NASA OSIRIS-REx Set Out Space-Hunt for Earth-Trojan Asteroid
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NASA OSIRIS-REx Set Out Space-Hunt for Earth-Trojan Asteroid

A NASA-owned and operated spacecraft has started its space-hunt for a mysterious type of close-to-Earth celestial object called Earth-Trojan asteroids on Thursday, 9th February 2017. Dubbed as OSIRIS-Rex, the spacecraft will spend almost two weeks in search of these mystifying tiny celestial bodies. To recall, currently, OSIRIS-Rex is on 2-years outbound voyage to the asteroid Bennu. However, in between the trip, the spacecraft will conduct an explorative operation for asteroids for two weeks from today, confirmed a NASA released a statement.

Currently, OSIRIS-REx is moving across through Earth’s fourth Lagrange point, which is positioned at 60 degrees in front of Earth’s orbit in the region of the Sun – nearly 150 million kilometers away from Earth. According to NASA, an enigmatic type of near-Earth bodies called Earth-Trojan asteroids might be lurking in the solar system, exploration of which will solve a number of mysteries of space. The small space rocks are hiding in such locations of the solar system which are intricate to scrutinize from Earth and hence the deployment of OSIRIS-Rex will assist scientists to examine the most probable provinces of the solar system in search for Earth-Trojan asteroids.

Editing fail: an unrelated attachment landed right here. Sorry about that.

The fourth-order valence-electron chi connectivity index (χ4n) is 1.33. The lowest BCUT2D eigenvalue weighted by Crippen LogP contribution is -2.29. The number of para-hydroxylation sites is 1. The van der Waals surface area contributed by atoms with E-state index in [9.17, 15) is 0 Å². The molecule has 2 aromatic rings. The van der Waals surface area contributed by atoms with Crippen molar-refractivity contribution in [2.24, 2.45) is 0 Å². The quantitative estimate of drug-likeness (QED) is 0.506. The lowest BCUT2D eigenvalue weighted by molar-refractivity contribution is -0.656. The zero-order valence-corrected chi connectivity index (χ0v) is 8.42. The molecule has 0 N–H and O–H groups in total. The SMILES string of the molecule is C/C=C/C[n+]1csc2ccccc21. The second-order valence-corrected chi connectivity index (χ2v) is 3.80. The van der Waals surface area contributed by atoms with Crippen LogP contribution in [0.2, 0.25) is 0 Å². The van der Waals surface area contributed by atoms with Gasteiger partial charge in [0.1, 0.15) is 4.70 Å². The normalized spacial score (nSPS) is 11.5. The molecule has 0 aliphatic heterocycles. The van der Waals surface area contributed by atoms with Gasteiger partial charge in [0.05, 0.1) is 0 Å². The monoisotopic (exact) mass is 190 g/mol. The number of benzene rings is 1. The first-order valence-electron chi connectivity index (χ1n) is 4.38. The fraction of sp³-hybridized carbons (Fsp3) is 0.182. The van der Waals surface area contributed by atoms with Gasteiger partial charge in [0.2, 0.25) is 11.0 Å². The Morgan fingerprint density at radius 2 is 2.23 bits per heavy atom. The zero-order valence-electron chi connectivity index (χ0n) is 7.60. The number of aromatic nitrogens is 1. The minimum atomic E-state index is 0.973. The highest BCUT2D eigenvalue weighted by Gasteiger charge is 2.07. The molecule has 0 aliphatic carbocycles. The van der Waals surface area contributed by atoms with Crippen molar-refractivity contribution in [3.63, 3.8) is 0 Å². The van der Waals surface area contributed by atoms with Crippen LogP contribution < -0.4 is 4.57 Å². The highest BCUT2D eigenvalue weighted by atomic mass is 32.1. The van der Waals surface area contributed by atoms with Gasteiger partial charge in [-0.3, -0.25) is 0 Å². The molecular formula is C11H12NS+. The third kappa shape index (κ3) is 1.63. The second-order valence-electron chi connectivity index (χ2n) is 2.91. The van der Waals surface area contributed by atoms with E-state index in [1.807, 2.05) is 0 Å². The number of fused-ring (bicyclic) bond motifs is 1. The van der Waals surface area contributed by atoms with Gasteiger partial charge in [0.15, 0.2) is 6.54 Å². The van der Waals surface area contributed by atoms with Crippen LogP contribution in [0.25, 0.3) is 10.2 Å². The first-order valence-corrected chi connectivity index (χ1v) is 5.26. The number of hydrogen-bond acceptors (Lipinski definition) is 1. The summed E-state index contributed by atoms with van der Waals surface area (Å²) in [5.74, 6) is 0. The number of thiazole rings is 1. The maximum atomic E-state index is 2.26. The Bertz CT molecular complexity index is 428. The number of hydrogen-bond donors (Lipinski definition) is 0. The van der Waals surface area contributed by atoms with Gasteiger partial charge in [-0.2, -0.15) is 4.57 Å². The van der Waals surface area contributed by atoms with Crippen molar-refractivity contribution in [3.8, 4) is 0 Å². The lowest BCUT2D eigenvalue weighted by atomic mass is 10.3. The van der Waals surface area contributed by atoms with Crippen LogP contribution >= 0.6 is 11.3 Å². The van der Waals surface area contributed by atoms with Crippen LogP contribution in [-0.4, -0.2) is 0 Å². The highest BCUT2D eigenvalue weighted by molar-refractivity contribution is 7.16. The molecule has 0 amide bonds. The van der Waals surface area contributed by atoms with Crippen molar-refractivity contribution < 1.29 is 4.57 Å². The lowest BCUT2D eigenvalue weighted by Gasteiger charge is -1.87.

In its statement, NASA also revealed that Trojan asteroids are ambushed in steady gravity pools, known as Lagrange points, which pave the way for a planet. Due to their positions in far-flung constituencies of the solar system, scientists failed to catch the extraterrestrial bodies. However, during the two-week mission, NASA’s OSIRIS-Rex is expected to collect some solid proofs regarding the existence of mysterious near-Earth bodies, known as Earth-Trojan asteroids.

Up to date, scientists have discovered thousands of asteroids adjoining other planets. But there is only one Earth-Trojan called asteroid 2010 TK7 has been recognized to date. With the help of the onboard camera of OSIRIS-Rex, called MapCam, the mission team of NASA is expected to click multiple pictures of the astrophysical region. In the mission of finding out Earth-trojan asteroids in the area, the clicked images of the spacecraft will play the most crucial role, said a scientist at NASA, associated with the project.